# Associative Composition Algebra/Split-binarions

## Planar algebraEdit

The equation jj=1 expresses an *involution*, an operation that returns to the original upon iteration. When 1 is taken as the identity matrix, then the matrix equation mm = identity has many solutions (even in the 2x2 case), and such a solution is an *involutory matrix*.

The split binarions use this idea of extra solutions (beyond 1 and minus 1) to generate the set of numbers {*x* + j*y*: *x,y* in R}. Component-wise addition and multiplication according to

- (
*u*+j*v*)(*x*+j*y*) =*ux*+*yv*+ j(*uy*+*xv*)

make a 2-algebra here called **split-binarions**, described as *split-complex numbers* in the Encyclopedia, there also provided with a list of synonyms.

To describe the invertible elements of the split-binarion plane, the two lines *x*=*y* and *y*=−*x* must be scratched from the plane. Of the four quadrants so formed, the one containing 1+0j is the most important as the square of any unit is found in this quadrant. Within it the set

*G*= {exp(*a*j):*a*in R} forms a one-parameter group:- exp(
*a*j) exp(*b*j) = exp((*a*+*b*)j).

*G* ∪ −*G* is the unit hyperbola but parametrized with hyperbolic functions.

The conjugate hyperbola is j*G* ∪ −j*G*, also given as

In division binarions *perpendicularity* and *orthogonality* are synonyms, but in split-binarions orthogonality differs geometrically but is consistent algebraically: Two units *z* and *w* are **orthogonal** if the real part of *zw** = 0. The bilinear form says <z,w> = 0. For example, for any *g* in *G*,

- g(jg)* = −j gg* = −j exp(aj) exp(−aj) = − j, which has zero real part.

**Exercises**:

- Show that the group of units
*U*=*F*x*P*x*G*where*P*is the multiplicative group of positive real numbers and*F*= {j, −j, 1, −1}, the four-group. - Show that
*x*+ j*y*is in the quadrant of the identity if and only if*y*< |*x*|. - Show that the effect of multiplying by j is to flip the plane in the diagonal x=y.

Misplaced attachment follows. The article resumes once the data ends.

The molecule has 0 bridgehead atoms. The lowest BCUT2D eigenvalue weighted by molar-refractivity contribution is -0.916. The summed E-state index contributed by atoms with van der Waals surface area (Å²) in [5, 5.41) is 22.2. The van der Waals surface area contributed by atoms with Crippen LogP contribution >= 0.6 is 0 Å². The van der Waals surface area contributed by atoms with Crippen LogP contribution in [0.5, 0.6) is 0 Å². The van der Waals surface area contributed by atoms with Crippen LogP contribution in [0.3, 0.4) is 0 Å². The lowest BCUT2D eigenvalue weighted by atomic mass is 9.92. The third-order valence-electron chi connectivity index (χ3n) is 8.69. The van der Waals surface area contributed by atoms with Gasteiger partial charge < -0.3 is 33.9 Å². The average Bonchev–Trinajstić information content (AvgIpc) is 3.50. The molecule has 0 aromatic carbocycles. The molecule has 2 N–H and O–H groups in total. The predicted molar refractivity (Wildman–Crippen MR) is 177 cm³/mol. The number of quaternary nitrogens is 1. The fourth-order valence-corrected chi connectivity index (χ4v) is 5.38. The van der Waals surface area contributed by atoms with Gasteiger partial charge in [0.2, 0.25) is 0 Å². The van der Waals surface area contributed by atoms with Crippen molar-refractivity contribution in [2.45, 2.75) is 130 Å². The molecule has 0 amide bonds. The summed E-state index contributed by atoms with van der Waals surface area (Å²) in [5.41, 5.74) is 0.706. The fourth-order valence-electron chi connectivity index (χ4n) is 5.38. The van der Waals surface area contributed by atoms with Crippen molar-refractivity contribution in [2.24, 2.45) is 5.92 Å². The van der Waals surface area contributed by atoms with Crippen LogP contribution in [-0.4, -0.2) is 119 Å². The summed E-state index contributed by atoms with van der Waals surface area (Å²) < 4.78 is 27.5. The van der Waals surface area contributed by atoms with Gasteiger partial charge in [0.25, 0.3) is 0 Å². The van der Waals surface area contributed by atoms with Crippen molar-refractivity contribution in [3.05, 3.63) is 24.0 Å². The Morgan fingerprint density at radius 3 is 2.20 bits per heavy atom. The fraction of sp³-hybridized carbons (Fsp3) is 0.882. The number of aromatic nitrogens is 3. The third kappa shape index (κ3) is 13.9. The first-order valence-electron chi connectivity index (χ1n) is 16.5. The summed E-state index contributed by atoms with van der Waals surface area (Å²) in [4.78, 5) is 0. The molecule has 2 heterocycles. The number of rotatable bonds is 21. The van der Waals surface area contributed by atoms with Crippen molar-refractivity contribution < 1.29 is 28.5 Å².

- For
*g*= cosh*a*+ j sinh*a*, show that as*a*increases the orthogonal points*g*and j*g*converge toward the asymptote.

## SimulaneityEdit

When Hermann Minkowski was developing his model of the universe using the concept of a worldline for the track in time of something, he argued that the *simultaneous space* of the moving thing depends on its velocity. Thus simultaneity is relative to moving observers. The orthogonality in split-binarions corresponds to the relation between a velocity vector and its peculiar simultaneous space. The term *hyperbolic orthogonality* has been used to distinguish it from perpendicularity. The simultaneous space is called a *simultaneous hyperplane* since it is a three-dimensional subspace of Minkowski’s universe.

The elements of *G* can be used to form a group action on the plane. The effect is sometimes called a *hyperbolic rotation* since for any constant *k*, the hyperbola {u : u u* = *k* ≠ 0} is an invariant set under *u* -> *gu*. But the action does not mingle the quadrants, so the term *rotation* is not appropriate. Another effect is that the dimension perpendicular to *y*=*x* is squashed or squeezed, as evidenced by the converging orthogonal vectors *g* and j*g* where *g* = exp(*a*j) and *a* is increasing. Thus the term *squeeze mapping* is applied when appropriate orientation is in place.

## AreaEdit

Given that j^{2} = +1, it follows that j^{n} is one (1) when *n* is even, and equals j when *n* is odd. Therefore

- as the powers of j separate the even and odd terms.

The variable *a* is a hyperbolic angle along a unit hyperbola This configuration is a normalized form of the natural hyperbola, where now the multiplicative identity is a unit distance from the origin, so sector areas are **half** the angle sizes due to the normalization.

Instead of squeeze mappings preserving areas in sectors of the natural hyperbola, the multiplication in D does the squeezing. The re-linearization of velocity addition in special relativity uses the parametrization of the unit hyperbola in D. Indeed, if two rapidities *a* and *b* are added, the result is their sum according to in D.

The notion of orthogonality in D is arithmetically consistent with the condition in C, but expresses instead hyperbolic orthogonality, the relation of a worldline to its simultaneous hyperplane. Though only two-dimensional, the split binarions contribute to understanding special relativity.

### ExercisesEdit

1. Matrix and σ is a squeeze mapping on R^{2}. Show that the matrix *S* provides a mapping that makes D and (R^{2}, xy) isomorphic as rings and quadratic spaces, but that *S* is *not* an isometry on the real plane with Euclidean metric.

2. For *S* ⊂ D, area(*S*) finite, *u* ∈ U, show area {*ua* : *a* ∈ *S* } = area(*S*).

3. What does the hyperbolic angle have in common with the harmonic series Answer: no bound. Compare their geometry.

4. Draw the subgroup